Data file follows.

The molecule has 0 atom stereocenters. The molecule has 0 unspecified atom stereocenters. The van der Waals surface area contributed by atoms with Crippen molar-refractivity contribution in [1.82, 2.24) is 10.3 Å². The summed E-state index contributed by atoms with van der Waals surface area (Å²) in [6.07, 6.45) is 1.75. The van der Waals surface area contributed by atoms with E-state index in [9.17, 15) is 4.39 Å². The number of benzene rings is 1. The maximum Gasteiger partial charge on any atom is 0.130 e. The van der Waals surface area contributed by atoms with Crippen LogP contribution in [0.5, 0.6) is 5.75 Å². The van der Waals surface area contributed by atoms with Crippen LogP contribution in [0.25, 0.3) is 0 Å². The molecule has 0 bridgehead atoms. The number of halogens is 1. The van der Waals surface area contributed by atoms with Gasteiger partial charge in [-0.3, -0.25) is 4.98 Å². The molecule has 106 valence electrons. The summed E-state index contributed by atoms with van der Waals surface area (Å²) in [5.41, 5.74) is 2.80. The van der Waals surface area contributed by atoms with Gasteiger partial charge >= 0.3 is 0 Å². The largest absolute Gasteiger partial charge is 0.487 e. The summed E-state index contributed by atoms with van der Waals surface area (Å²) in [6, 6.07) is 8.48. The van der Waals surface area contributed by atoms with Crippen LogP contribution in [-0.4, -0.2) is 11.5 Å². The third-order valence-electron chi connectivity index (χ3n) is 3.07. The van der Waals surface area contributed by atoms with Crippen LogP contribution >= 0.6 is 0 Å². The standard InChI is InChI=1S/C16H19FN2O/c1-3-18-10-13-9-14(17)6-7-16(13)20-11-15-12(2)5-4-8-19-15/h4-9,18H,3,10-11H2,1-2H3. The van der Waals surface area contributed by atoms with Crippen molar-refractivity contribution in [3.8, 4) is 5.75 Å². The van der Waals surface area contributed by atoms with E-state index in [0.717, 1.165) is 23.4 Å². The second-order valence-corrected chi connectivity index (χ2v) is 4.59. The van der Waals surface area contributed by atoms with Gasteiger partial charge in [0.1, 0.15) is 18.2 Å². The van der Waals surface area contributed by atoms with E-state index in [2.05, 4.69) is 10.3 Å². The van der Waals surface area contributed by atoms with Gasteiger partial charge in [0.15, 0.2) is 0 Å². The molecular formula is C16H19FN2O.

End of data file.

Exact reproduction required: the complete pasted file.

The molecule has 0 atom stereocenters. The molecule has 0 unspecified atom stereocenters. The van der Waals surface area contributed by atoms with Crippen molar-refractivity contribution in [1.82, 2.24) is 10.3 Å². The summed E-state index contributed by atoms with van der Waals surface area (Å²) in [6.07, 6.45) is 1.75. The van der Waals surface area contributed by atoms with E-state index in [9.17, 15) is 4.39 Å². The number of benzene rings is 1. The maximum Gasteiger partial charge on any atom is 0.130 e. The van der Waals surface area contributed by atoms with Crippen LogP contribution in [0.5, 0.6) is 5.75 Å². The van der Waals surface area contributed by atoms with Crippen LogP contribution in [0.25, 0.3) is 0 Å². The molecule has 0 bridgehead atoms. The number of halogens is 1. The van der Waals surface area contributed by atoms with Gasteiger partial charge in [-0.3, -0.25) is 4.98 Å². The molecule has 106 valence electrons. The summed E-state index contributed by atoms with van der Waals surface area (Å²) in [5.41, 5.74) is 2.80. The van der Waals surface area contributed by atoms with Gasteiger partial charge >= 0.3 is 0 Å². The largest absolute Gasteiger partial charge is 0.487 e. The summed E-state index contributed by atoms with van der Waals surface area (Å²) in [6, 6.07) is 8.48. The van der Waals surface area contributed by atoms with Crippen LogP contribution in [-0.4, -0.2) is 11.5 Å². The third-order valence-electron chi connectivity index (χ3n) is 3.07. The van der Waals surface area contributed by atoms with Crippen LogP contribution >= 0.6 is 0 Å². The standard InChI is InChI=1S/C16H19FN2O/c1-3-18-10-13-9-14(17)6-7-16(13)20-11-15-12(2)5-4-8-19-15/h4-9,18H,3,10-11H2,1-2H3. The van der Waals surface area contributed by atoms with Crippen molar-refractivity contribution in [3.8, 4) is 5.75 Å². The van der Waals surface area contributed by atoms with E-state index in [0.717, 1.165) is 23.4 Å². The second-order valence-corrected chi connectivity index (χ2v) is 4.59. The van der Waals surface area contributed by atoms with Gasteiger partial charge in [0.1, 0.15) is 18.2 Å². The van der Waals surface area contributed by atoms with E-state index in [2.05, 4.69) is 10.3 Å². The van der Waals surface area contributed by atoms with Gasteiger partial charge in [0.15, 0.2) is 0 Å². The molecular formula is C16H19FN2O.